I haven’t hugged my recently-widowed mother in five weeks. I’ve seen her twice, in open air, with material masking her smile and gloves sheltering her skin. Without physical contact, it seems as though there’s an invisible wall between us, built by the hands of this virus.
In a time when touch is so taboo, so uncertain and dangerous, when we can’t even shake hands or high five, we have to know - feel deep down in our bones and believe - God is still touching us.
He shapes us from dust, like clay in the hands of a Potter (Genesis 2:7, Jeremiah 18:6).
He encircles us and lays His hand upon us (Psalm 139:5).
He knits us together in our mothers’ wombs, like an expert embroiderer. He forms us in the depths of the earth, like a master craftsman. He touches us in our innermost places, like a skilled soul surgeon (Psalm 139:13, 15).
We can let go of our fears and worries, because God will never let go of us (Deuteronomy 31:6, Hebrews 13:5).
He is still holding us in the palm of His hand and will keep holding us until He brings us Home to Him (John 10:28).
“…even there Your hand will lead me; Your right hand will hold on to me” (Psalm 139:10).
Even in this virus, even in isolation, even in the long days ahead, God is holding us.
There is no place this holy God can’t touch, because Jesus became flesh and let unholy people touch Him (John 1:14).
This Messiah stepped down from heaven to be held in his mother’s arms (Luke 2:7).
This Savior never shuddered at touching a leper, socially-distanced from society (Matthew 8:3). The sores, the scales, the suffering: Jesus entered right into it with His very hands, caressing and comforting the untouchable when no one else would.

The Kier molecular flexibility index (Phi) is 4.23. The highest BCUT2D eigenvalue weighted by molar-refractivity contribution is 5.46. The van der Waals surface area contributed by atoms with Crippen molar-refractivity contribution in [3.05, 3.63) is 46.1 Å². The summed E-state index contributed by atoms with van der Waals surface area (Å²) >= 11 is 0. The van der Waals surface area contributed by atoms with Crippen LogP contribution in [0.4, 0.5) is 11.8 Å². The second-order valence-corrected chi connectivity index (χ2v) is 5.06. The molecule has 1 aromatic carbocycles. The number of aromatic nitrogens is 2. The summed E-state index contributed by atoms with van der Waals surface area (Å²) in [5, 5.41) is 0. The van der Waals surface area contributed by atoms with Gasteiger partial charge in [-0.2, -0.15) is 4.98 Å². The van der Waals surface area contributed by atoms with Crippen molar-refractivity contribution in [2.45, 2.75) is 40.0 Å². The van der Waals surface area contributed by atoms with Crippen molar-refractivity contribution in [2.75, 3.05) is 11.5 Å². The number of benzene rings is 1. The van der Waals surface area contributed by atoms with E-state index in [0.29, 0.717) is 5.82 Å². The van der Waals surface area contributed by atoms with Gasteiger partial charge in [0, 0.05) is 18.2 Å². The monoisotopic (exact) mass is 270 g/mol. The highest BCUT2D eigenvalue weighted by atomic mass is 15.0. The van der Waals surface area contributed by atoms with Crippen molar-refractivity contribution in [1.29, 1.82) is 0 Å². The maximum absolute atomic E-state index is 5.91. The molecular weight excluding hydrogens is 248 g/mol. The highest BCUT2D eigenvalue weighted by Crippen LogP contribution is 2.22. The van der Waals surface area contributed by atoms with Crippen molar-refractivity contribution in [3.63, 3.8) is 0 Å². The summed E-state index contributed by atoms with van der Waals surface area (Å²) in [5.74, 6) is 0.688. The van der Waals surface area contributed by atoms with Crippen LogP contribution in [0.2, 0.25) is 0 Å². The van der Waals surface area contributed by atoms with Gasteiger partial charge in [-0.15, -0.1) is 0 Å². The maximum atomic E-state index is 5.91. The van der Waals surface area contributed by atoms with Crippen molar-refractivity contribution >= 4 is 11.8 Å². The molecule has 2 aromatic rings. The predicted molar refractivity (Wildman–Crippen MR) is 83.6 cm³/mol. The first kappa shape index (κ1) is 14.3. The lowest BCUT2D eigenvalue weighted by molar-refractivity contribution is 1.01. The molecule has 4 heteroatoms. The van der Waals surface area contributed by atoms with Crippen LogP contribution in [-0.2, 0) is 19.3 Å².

Jesus can touch our loneliness and lack in a way that no one else can, even now, because He's felt it all.
"For we do not have a high priest who is unable to sympathize with our weaknesses, but One who has been tested in every way as we are, yet without sin" (Hebrews 4:15).
This God-Man felt an unclean woman touch the hem of His robe to be relieved of her bleeding (Matthew 9:21, Mark 5:30). This God-Man shed His blood for us (I John 1:7).
This Warrior’s touch tamed demons yet was gentle enough to take the hand of a little girl and whisper, “get up” (Mark 5:41).
This freedom-giver didn’t flinch at washing feces-covered feet (John 13:5).
This resurrected Christ invited doubters to drag dirty fingers across his spear-pierced side and nail-scarred hands, so they could not only see but feel His glorified body (John 20:27).
The God who dirtied His hands with beggars, the blind, lame, mute and deaf still dirties His hands with us. We, who are helpless and hopeless without Jesus, who are blinded by the world, who are slow to hear His Spirit, who can be indifferent to be His hands and feet, God is still dirtying His hands with us - like a Gardner tilling soil and planting seeds that will become oaks of righteousness as we abide in Him (Isaiah 61:3).
The dirt of our sin and sickness is beneath His fingernails, as He turns us and breaks us and reshapes us. God is still the Gardner, and Jesus is still the Vine, and we are still the branches called to cling to Him (John 15:1-4).
Jesus could have healed with just a word, a look, or a thought. Yet, most often, Jesus chose to heal by touch.
Creators create with their hands. Healers heal with their touch. This is who God is: a God who holds us with His mighty right hand and extends His arm to us through His Son.
Jesus doesn't just want to solve our problems. He wants to enter into deep relationship with us in the most intimate of ways: by touch.
Jesus left heaven and took on flesh, to touch our diseases and infirmities with His very hands so that our innermost places would be healed. Because we are all born sick and lame and spiritually blind and deaf. We are all beggars at the foot of the Cross. We cannot heal ourselves.
We need the embrace of God.
God touches our blindness
On the Jewish day of rest, Jesus found a man born blind. Jesus spit on the ground and made mud from His saliva. Then the One who spread out the heavens with His hand stooped low to spread mud across the blind man’s eyes. Jesus, who was present at creation, put His hands back into dust to create a cure for this man's blindness.
The One who never sinned gave Himself for us, ached and thirsted as His mouth went dry, and entered the dusty tomb to be the cure for our spiritual blindness.